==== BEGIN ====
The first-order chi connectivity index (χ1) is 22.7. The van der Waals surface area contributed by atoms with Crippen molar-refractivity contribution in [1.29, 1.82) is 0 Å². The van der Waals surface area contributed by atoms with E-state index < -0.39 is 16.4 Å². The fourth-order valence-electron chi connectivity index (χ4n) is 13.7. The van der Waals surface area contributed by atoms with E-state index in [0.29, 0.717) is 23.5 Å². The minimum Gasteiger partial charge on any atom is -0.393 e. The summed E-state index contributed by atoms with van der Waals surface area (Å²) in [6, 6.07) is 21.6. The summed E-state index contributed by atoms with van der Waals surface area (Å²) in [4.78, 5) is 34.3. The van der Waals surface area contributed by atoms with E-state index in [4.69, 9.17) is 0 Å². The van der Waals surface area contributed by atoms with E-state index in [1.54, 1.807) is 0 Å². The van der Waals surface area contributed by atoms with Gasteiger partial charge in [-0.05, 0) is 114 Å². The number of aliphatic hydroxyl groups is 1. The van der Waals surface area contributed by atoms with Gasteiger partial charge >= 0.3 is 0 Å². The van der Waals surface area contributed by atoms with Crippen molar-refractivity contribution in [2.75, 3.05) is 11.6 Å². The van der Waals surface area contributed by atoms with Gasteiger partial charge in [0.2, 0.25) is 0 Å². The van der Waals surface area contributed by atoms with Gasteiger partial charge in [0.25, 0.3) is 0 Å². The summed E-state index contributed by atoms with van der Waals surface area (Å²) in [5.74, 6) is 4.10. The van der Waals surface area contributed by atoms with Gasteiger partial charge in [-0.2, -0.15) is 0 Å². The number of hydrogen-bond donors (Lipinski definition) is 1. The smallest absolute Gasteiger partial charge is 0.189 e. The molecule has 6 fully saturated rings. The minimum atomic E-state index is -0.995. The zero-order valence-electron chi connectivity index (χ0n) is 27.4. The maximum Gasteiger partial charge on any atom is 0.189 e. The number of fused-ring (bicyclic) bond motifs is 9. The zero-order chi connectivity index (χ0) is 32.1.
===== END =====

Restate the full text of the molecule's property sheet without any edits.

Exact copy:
The first-order chi connectivity index (χ1) is 22.7. The van der Waals surface area contributed by atoms with Crippen molar-refractivity contribution in [1.29, 1.82) is 0 Å². The van der Waals surface area contributed by atoms with E-state index < -0.39 is 16.4 Å². The fourth-order valence-electron chi connectivity index (χ4n) is 13.7. The van der Waals surface area contributed by atoms with E-state index in [0.29, 0.717) is 23.5 Å². The minimum Gasteiger partial charge on any atom is -0.393 e. The summed E-state index contributed by atoms with van der Waals surface area (Å²) in [6, 6.07) is 21.6. The summed E-state index contributed by atoms with van der Waals surface area (Å²) in [4.78, 5) is 34.3. The van der Waals surface area contributed by atoms with E-state index in [4.69, 9.17) is 0 Å². The van der Waals surface area contributed by atoms with E-state index in [1.54, 1.807) is 0 Å². The van der Waals surface area contributed by atoms with Gasteiger partial charge in [-0.05, 0) is 114 Å². The number of aliphatic hydroxyl groups is 1. The van der Waals surface area contributed by atoms with Gasteiger partial charge >= 0.3 is 0 Å². The van der Waals surface area contributed by atoms with Crippen molar-refractivity contribution in [2.75, 3.05) is 11.6 Å². The van der Waals surface area contributed by atoms with Gasteiger partial charge in [0.2, 0.25) is 0 Å². The van der Waals surface area contributed by atoms with Gasteiger partial charge in [0.25, 0.3) is 0 Å². The summed E-state index contributed by atoms with van der Waals surface area (Å²) in [5.74, 6) is 4.10. The van der Waals surface area contributed by atoms with Gasteiger partial charge in [-0.2, -0.15) is 0 Å². The number of hydrogen-bond donors (Lipinski definition) is 1. The smallest absolute Gasteiger partial charge is 0.189 e. The molecule has 6 fully saturated rings. The minimum atomic E-state index is -0.995. The zero-order valence-electron chi connectivity index (χ0n) is 27.4. The maximum Gasteiger partial charge on any atom is 0.189 e. The number of fused-ring (bicyclic) bond motifs is 9. The zero-order chi connectivity index (χ0) is 32.1.